Chapter 6 Understanding Corruption in China: What China’s Underground Sex Trade Shows about Its Government 103
Chapter 7 China’s Real Estate Sector: Boom or Bust or Something Else? 125
Chapter 8 Chinese Neo-Colonialism in Africa and the End of American Hegemony? 147
Chapter 9 China’s Educational Sector: Preventing China from Cementing Its Superpower Status 171
Chapter 10 What the End of Cheap China Means for the Rest of the World 189
Author Q&A for The End Of Cheap China
1. What is your background with the Chinese economy?
I first came to China in the 1990s and studied it as a graduate student at Harvard. At that time, the word "cheap" summed up China. Land prices and salaries were low and the quality of China's production was inferior. It was still difficult to find a decent job. When walking outside the gates of factories, you used to run into swelling crowds of unemployed workers with cardboard signs touting their skill sets in the hopes of finding a job. That has all changed in the last decade due to the job creation spurred by multinationals investing billions of dollars. Now the biggest obstacle to growth in China for most firms is finding talent even with China's large population.
2. What are some of the biggest economic or cultural disruptions happening now in China that people and businesses should pay attention to?
Too many businesses underestimate how fast costs are rising in China and how rising costs won't change anytime soon. In 2011, 21 of China's 31 provinces increased the minimum wage an average of 22%. The government has set a plan to raise the minimum wage by 13% annually for the next five years to spur domestic consumption and wean away the country's reliance on exports. Many companies might be forced to relocate manufacturing to lower cost countries like Indonesia. However, the reality is China's work force and infrastructure is far superior, so China won't lose its dominance in manufacturing. The resulting higher input prices will force companies to accept squeezed margins or they will have to transfer higher costs to end consumers. Instead of being a deflationary force in the global economy, China will export inflation to the rest of the world. Already import prices from China in 2011 in America were up 3.6%, the highest on record. Consumers around the world better get used to seeing higher priced products in stores.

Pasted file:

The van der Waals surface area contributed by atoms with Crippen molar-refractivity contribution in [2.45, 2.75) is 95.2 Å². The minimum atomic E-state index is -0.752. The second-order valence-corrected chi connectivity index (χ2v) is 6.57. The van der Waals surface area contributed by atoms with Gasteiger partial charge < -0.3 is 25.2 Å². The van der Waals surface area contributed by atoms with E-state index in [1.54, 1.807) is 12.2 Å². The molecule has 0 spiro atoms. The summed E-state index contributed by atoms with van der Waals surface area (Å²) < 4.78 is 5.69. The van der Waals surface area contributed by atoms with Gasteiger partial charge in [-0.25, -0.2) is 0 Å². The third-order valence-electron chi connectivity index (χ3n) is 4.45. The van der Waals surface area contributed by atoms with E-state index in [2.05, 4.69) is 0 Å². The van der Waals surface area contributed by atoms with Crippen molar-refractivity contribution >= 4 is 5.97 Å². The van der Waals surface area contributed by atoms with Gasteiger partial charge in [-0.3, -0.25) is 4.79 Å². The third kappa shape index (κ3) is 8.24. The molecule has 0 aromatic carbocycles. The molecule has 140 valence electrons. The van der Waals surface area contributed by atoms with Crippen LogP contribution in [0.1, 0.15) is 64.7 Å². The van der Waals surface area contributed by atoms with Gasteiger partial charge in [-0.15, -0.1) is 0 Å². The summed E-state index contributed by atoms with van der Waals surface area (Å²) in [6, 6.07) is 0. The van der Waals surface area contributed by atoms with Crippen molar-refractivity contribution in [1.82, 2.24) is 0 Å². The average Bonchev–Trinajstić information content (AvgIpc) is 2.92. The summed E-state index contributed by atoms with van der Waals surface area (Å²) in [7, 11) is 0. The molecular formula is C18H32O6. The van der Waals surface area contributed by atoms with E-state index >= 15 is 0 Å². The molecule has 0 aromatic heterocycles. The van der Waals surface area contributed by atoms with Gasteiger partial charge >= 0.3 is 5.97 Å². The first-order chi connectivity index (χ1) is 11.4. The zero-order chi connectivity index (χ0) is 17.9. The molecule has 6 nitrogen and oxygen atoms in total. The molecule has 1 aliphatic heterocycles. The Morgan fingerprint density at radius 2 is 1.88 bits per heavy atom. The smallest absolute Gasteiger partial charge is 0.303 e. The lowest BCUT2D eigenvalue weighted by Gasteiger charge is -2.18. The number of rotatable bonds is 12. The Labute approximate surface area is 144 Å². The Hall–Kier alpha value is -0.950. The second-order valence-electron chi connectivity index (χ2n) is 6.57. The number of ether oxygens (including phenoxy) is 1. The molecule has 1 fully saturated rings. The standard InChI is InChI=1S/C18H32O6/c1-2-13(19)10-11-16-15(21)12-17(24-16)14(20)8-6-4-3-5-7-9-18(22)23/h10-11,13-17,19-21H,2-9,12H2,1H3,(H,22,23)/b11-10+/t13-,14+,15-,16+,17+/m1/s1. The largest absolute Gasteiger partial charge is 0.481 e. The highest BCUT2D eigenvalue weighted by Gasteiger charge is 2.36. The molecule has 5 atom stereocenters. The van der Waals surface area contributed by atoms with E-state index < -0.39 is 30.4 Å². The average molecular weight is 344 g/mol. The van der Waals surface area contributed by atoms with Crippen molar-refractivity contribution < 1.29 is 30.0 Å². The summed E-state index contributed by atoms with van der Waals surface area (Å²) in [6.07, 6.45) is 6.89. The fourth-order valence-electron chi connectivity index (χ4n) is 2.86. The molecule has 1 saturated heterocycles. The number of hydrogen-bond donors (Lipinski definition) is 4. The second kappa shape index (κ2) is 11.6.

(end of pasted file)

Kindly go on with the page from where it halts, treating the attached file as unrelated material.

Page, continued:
3. What kind of global impact will "The End of Cheap China" have?
Aside from higher costs, the End of Cheap China means that China as a nation will become more powerful in global affairs which could cause more friction. Chinese companies will not only be investing more in countries like Canada to secure access to natural resources but Chinese brands will start selling products abroad and acquiring western brands, as Chinese auto manufacturer Geeley with its acquisition of the Volvo brand. It also means China's government will take a larger role in global institutions like the United Nations and G20 in order to safeguard its interests. The key to China's rise as a superpower is to ensure that it is integrated enough into world affairs to reduce possible tension and to stop the fear-mongering and hysteria about China's rise.